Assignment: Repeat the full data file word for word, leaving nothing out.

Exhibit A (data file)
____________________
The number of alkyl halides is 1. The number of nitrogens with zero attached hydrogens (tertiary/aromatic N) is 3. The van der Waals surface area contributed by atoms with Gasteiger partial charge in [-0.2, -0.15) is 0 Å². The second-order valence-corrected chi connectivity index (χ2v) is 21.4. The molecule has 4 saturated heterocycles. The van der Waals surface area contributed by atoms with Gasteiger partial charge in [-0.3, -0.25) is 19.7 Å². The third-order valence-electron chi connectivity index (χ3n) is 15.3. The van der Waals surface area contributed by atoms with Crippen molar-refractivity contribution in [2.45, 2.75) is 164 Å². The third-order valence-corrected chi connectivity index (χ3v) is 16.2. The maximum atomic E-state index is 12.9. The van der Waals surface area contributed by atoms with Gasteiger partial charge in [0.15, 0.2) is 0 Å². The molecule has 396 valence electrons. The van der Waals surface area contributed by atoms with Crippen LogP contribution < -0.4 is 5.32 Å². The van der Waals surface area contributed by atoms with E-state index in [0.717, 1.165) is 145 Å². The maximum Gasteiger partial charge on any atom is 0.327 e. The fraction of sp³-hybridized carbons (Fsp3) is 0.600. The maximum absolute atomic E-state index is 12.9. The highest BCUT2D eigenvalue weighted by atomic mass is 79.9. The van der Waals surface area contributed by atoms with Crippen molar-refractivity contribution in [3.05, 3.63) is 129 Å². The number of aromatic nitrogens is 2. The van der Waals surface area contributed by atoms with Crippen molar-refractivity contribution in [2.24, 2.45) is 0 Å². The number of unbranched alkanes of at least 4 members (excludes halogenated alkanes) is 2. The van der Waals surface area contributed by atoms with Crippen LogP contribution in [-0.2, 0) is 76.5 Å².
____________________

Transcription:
The number of alkyl halides is 1. The number of nitrogens with zero attached hydrogens (tertiary/aromatic N) is 3. The van der Waals surface area contributed by atoms with Gasteiger partial charge in [-0.2, -0.15) is 0 Å². The second-order valence-corrected chi connectivity index (χ2v) is 21.4. The molecule has 4 saturated heterocycles. The van der Waals surface area contributed by atoms with Gasteiger partial charge in [-0.3, -0.25) is 19.7 Å². The third-order valence-electron chi connectivity index (χ3n) is 15.3. The van der Waals surface area contributed by atoms with Crippen molar-refractivity contribution in [2.45, 2.75) is 164 Å². The third-order valence-corrected chi connectivity index (χ3v) is 16.2. The maximum atomic E-state index is 12.9. The van der Waals surface area contributed by atoms with Gasteiger partial charge in [0.15, 0.2) is 0 Å². The molecule has 396 valence electrons. The van der Waals surface area contributed by atoms with Crippen LogP contribution < -0.4 is 5.32 Å². The van der Waals surface area contributed by atoms with E-state index in [0.717, 1.165) is 145 Å². The maximum Gasteiger partial charge on any atom is 0.327 e. The fraction of sp³-hybridized carbons (Fsp3) is 0.600. The maximum absolute atomic E-state index is 12.9. The highest BCUT2D eigenvalue weighted by atomic mass is 79.9. The van der Waals surface area contributed by atoms with Crippen molar-refractivity contribution in [3.05, 3.63) is 129 Å². The number of aromatic nitrogens is 2. The van der Waals surface area contributed by atoms with Crippen molar-refractivity contribution in [2.24, 2.45) is 0 Å². The number of unbranched alkanes of at least 4 members (excludes halogenated alkanes) is 2. The van der Waals surface area contributed by atoms with Crippen LogP contribution in [-0.2, 0) is 76.5 Å².